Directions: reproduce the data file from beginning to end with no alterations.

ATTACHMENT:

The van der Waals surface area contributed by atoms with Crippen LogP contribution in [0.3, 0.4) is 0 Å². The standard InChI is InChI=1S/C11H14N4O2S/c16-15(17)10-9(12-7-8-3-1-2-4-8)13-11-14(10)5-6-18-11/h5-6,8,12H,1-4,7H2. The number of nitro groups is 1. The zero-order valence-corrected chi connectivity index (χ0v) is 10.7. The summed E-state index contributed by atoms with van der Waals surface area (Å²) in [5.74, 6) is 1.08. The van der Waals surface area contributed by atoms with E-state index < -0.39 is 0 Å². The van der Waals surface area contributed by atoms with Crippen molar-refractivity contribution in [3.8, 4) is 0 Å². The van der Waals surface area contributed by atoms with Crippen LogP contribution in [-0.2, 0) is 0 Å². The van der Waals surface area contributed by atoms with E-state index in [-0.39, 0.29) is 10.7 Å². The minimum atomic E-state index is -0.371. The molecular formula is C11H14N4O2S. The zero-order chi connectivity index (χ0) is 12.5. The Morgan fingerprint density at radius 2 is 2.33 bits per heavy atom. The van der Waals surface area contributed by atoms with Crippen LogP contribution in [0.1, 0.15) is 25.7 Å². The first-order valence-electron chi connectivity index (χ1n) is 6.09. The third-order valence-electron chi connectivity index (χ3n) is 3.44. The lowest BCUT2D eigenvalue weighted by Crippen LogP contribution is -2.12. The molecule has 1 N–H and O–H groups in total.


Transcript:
The van der Waals surface area contributed by atoms with Crippen LogP contribution in [0.3, 0.4) is 0 Å². The standard InChI is InChI=1S/C11H14N4O2S/c16-15(17)10-9(12-7-8-3-1-2-4-8)13-11-14(10)5-6-18-11/h5-6,8,12H,1-4,7H2. The number of nitro groups is 1. The zero-order valence-corrected chi connectivity index (χ0v) is 10.7. The summed E-state index contributed by atoms with van der Waals surface area (Å²) in [5.74, 6) is 1.08. The van der Waals surface area contributed by atoms with E-state index < -0.39 is 0 Å². The van der Waals surface area contributed by atoms with Crippen molar-refractivity contribution in [3.8, 4) is 0 Å². The van der Waals surface area contributed by atoms with Crippen LogP contribution in [-0.2, 0) is 0 Å². The van der Waals surface area contributed by atoms with E-state index in [-0.39, 0.29) is 10.7 Å². The minimum atomic E-state index is -0.371. The molecular formula is C11H14N4O2S. The zero-order chi connectivity index (χ0) is 12.5. The Morgan fingerprint density at radius 2 is 2.33 bits per heavy atom. The van der Waals surface area contributed by atoms with Crippen LogP contribution in [0.1, 0.15) is 25.7 Å². The first-order valence-electron chi connectivity index (χ1n) is 6.09. The third-order valence-electron chi connectivity index (χ3n) is 3.44. The lowest BCUT2D eigenvalue weighted by Crippen LogP contribution is -2.12. The molecule has 1 N–H and O–H groups in total.